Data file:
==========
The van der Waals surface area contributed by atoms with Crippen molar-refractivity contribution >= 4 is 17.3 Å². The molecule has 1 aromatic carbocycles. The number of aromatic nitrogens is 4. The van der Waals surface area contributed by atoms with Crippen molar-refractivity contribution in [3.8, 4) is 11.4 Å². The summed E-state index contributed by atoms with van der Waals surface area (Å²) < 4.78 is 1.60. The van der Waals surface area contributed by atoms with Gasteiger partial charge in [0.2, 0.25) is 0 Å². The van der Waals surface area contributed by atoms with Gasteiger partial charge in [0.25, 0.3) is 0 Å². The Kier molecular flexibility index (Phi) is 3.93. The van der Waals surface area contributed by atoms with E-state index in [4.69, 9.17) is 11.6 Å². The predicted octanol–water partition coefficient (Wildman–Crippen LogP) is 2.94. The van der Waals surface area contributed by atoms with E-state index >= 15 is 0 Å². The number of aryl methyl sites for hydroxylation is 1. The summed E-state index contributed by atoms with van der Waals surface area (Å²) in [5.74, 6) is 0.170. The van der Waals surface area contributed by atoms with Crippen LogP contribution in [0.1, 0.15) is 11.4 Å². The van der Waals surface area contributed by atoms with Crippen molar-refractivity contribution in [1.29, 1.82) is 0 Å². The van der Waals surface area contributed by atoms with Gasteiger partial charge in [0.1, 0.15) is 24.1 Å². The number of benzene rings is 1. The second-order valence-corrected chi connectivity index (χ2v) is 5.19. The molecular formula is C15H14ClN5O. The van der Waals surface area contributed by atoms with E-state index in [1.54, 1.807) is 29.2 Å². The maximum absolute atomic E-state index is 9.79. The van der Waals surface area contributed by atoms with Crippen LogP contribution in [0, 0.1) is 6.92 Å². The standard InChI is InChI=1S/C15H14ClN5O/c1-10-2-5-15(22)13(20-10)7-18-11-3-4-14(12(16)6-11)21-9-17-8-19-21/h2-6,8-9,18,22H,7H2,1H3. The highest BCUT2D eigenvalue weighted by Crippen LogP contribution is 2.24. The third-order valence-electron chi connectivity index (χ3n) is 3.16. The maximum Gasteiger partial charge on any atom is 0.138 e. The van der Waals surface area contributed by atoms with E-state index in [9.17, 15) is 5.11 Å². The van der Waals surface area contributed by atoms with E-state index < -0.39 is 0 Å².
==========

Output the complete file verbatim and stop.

The van der Waals surface area contributed by atoms with Crippen molar-refractivity contribution >= 4 is 17.3 Å². The molecule has 1 aromatic carbocycles. The number of aromatic nitrogens is 4. The van der Waals surface area contributed by atoms with Crippen molar-refractivity contribution in [3.8, 4) is 11.4 Å². The summed E-state index contributed by atoms with van der Waals surface area (Å²) < 4.78 is 1.60. The van der Waals surface area contributed by atoms with Gasteiger partial charge in [0.2, 0.25) is 0 Å². The van der Waals surface area contributed by atoms with Gasteiger partial charge in [0.25, 0.3) is 0 Å². The Kier molecular flexibility index (Phi) is 3.93. The van der Waals surface area contributed by atoms with E-state index in [4.69, 9.17) is 11.6 Å². The predicted octanol–water partition coefficient (Wildman–Crippen LogP) is 2.94. The van der Waals surface area contributed by atoms with E-state index >= 15 is 0 Å². The number of aryl methyl sites for hydroxylation is 1. The summed E-state index contributed by atoms with van der Waals surface area (Å²) in [5.74, 6) is 0.170. The van der Waals surface area contributed by atoms with Crippen LogP contribution in [0.1, 0.15) is 11.4 Å². The van der Waals surface area contributed by atoms with Crippen molar-refractivity contribution in [1.29, 1.82) is 0 Å². The van der Waals surface area contributed by atoms with Gasteiger partial charge in [0.1, 0.15) is 24.1 Å². The number of benzene rings is 1. The second-order valence-corrected chi connectivity index (χ2v) is 5.19. The molecular formula is C15H14ClN5O. The van der Waals surface area contributed by atoms with E-state index in [1.54, 1.807) is 29.2 Å². The maximum absolute atomic E-state index is 9.79. The van der Waals surface area contributed by atoms with Crippen LogP contribution in [0, 0.1) is 6.92 Å². The standard InChI is InChI=1S/C15H14ClN5O/c1-10-2-5-15(22)13(20-10)7-18-11-3-4-14(12(16)6-11)21-9-17-8-19-21/h2-6,8-9,18,22H,7H2,1H3. The highest BCUT2D eigenvalue weighted by Crippen LogP contribution is 2.24. The third-order valence-electron chi connectivity index (χ3n) is 3.16. The maximum Gasteiger partial charge on any atom is 0.138 e. The van der Waals surface area contributed by atoms with E-state index in [9.17, 15) is 5.11 Å². The van der Waals surface area contributed by atoms with E-state index < -0.39 is 0 Å².